Measurement of canine serum insulin has routinely relied on methods developed to measure human insulin. A canine-specific enzyme-linked immunosorbent assay (ELISA) for measuring insulin has become commercially available, with antibodies, calibrators, buffer, and analytic range optimized for canine samples. Antibodies used in this ELISA recognize both porcine and canine insulin. Unlike human assays, in which results are reported as activity (with units calculated based on activity of the human insulin molecule), the canine ELISA results are reported as weight per volume (ng/L). The objective of this study was to validate the canine ELISA for determination of serum insulin concentration in dogs. Serum samples were collected from healthy dogs and from dogs examined for a variety of illnesses and disorders; most were suspected of having insulinoma. Evaluation steps included determination of intra- and interassay coefficients of variation (CV), recovery after dilution and spiking, assessment of linearity, and biologic response to glucagon. Intra- and interassay CVs were 4.3% to 7.8% and 4.4% to 7.7%, respectively. Mean recovery after dilution was 99% and recovery after spikingwith porcine insulin was 116%. The linearity study supported the manufacturer’s claim about the low end of the analytic range (20 ng/L). The range of values measured in samples from ill dogs was slightly higher than the range in samples from healthy dogs, and the highest insulin concentration measured was well below the upper limit of the analytic range (1500 ng/L). Serum insulin concentrations increased significantly after glucagon injection. Results using the canine ELISA were also compared with results using an ELISA for human insulin, and the canine and human ELISAs correlated well. Stability of serum insulin during storage was also determined. Insulin was stable for 30 days in 6 serum samples stored at -20°C and in most samples for 8 days at 4°C to 8°C. Insulin was stable for < 3 days at room temperature (20°C). The results of this study indicate that the new canine serum insulin ELISA had good precision and accuracy and correlated well with the previously used assay.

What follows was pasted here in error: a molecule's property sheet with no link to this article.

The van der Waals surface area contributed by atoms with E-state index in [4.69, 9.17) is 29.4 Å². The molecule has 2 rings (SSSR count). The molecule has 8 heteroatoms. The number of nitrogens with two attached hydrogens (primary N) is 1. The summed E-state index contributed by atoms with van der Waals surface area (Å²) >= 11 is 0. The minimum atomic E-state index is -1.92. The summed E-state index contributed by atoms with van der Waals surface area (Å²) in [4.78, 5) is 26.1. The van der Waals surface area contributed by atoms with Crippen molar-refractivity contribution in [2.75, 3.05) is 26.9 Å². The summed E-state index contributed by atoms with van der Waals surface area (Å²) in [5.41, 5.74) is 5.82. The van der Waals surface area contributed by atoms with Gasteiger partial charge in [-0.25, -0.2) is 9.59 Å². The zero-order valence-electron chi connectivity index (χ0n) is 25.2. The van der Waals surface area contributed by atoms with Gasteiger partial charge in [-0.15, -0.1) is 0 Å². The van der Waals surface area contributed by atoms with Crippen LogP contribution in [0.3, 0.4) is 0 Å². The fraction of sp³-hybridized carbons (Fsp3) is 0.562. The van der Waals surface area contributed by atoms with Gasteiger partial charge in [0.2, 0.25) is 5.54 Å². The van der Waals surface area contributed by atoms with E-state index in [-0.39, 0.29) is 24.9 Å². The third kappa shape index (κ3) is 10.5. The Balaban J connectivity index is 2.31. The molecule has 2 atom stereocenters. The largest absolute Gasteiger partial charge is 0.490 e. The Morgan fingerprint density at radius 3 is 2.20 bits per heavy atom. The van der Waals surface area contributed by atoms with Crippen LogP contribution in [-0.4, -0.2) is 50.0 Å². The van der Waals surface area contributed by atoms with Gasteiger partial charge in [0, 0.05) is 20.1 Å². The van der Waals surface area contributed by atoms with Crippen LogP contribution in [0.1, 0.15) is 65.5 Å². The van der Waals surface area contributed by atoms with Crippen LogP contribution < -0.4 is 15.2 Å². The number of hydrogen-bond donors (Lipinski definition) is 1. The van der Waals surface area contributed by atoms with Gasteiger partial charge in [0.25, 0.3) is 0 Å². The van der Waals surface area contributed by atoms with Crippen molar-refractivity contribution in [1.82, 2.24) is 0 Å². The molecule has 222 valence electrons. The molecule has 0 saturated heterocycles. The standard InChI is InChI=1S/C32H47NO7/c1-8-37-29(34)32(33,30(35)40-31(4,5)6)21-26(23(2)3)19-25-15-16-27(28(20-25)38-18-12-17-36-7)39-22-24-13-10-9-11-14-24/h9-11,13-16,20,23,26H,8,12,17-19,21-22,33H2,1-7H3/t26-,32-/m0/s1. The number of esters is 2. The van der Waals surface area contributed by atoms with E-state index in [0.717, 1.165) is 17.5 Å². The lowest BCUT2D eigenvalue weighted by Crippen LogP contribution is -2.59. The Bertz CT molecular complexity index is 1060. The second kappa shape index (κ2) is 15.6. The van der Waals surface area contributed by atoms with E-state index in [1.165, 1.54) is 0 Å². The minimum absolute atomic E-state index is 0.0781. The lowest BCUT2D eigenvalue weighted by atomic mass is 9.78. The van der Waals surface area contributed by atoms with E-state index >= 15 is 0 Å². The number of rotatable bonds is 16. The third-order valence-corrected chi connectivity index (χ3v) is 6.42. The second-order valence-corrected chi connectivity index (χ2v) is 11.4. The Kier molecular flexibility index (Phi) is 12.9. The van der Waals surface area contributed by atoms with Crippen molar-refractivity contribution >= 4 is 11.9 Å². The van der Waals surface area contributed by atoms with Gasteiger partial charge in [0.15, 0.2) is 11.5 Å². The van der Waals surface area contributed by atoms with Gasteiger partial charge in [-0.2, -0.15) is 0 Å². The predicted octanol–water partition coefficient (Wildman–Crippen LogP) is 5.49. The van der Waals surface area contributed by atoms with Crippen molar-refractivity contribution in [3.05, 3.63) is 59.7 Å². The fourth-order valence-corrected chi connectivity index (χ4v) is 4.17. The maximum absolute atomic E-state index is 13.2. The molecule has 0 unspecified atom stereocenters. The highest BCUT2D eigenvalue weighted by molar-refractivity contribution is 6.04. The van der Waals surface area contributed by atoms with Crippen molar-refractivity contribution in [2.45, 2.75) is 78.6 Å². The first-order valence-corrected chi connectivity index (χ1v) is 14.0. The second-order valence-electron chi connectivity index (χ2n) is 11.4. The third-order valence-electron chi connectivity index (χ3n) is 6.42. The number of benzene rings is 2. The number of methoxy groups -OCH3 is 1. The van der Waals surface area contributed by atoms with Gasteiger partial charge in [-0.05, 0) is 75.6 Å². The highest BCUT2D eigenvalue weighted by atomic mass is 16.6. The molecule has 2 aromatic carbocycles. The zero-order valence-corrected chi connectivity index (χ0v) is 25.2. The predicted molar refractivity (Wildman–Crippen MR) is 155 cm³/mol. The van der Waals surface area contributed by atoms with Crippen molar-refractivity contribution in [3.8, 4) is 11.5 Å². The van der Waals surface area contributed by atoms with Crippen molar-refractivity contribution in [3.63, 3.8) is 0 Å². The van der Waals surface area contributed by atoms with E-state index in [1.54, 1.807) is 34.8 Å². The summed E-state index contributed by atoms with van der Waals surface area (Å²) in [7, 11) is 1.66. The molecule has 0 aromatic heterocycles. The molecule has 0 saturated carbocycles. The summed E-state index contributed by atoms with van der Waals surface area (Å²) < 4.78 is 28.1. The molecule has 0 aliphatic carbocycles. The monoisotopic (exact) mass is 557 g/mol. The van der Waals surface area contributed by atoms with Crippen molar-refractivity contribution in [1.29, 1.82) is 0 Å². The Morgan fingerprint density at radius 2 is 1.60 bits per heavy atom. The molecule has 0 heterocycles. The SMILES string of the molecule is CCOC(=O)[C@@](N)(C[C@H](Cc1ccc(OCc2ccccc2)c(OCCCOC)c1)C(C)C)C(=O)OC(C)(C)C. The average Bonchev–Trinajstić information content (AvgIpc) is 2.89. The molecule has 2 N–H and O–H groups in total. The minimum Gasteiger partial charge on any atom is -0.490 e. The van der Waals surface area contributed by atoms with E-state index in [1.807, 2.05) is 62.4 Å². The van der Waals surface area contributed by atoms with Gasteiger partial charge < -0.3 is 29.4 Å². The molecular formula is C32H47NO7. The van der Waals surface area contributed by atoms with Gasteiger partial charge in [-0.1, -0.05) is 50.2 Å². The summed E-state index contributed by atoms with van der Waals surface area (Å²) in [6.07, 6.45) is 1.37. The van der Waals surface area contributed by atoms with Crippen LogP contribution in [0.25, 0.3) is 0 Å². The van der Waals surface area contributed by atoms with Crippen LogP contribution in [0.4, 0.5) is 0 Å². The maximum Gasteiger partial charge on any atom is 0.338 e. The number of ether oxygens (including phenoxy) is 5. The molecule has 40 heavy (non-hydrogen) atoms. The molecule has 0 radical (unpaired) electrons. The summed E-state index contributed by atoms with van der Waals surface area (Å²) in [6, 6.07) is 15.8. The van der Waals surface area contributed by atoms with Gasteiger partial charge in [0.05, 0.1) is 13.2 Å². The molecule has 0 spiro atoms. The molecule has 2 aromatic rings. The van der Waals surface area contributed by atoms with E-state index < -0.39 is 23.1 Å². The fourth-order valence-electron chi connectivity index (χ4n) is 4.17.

Commentary: The aim of this study was to validate a canine-specific insulin assay and to assess correlation of this test with the currently accepted human assay for insulin measurement. The justification for use of a newer canine-specific ELISA is to minimize possible inaccuracies in testing due to variation and cross-reactivity of antibodies and to avoid the intrinsic drawbacks of using the human assay for dogs. This study found that the test was reasonably precise, with small variations within and between assays. Excellent correlation was demonstrated between human and canine insulin assays. Suggested uses for this assay include diagnosis of insulinoma and differentiation between absolute and relative insulin deficiency in diabetic dogs. Future studies are needed to establish an appropriate reference range for dogs. It would also be interesting to validate the canine versus human insulin assays in dogs with known insulinoma or diabetes.
Jennifer Ginn, DVM, Diplomate ACVIM

Validation of a species-optimized enzyme-linked immunosorbent assay for determination of serum concentrations of insulin in dogs. Öberg J, Fall T, Lilliehöök I. VET CLIN PATHOL 40:66-73, 2011.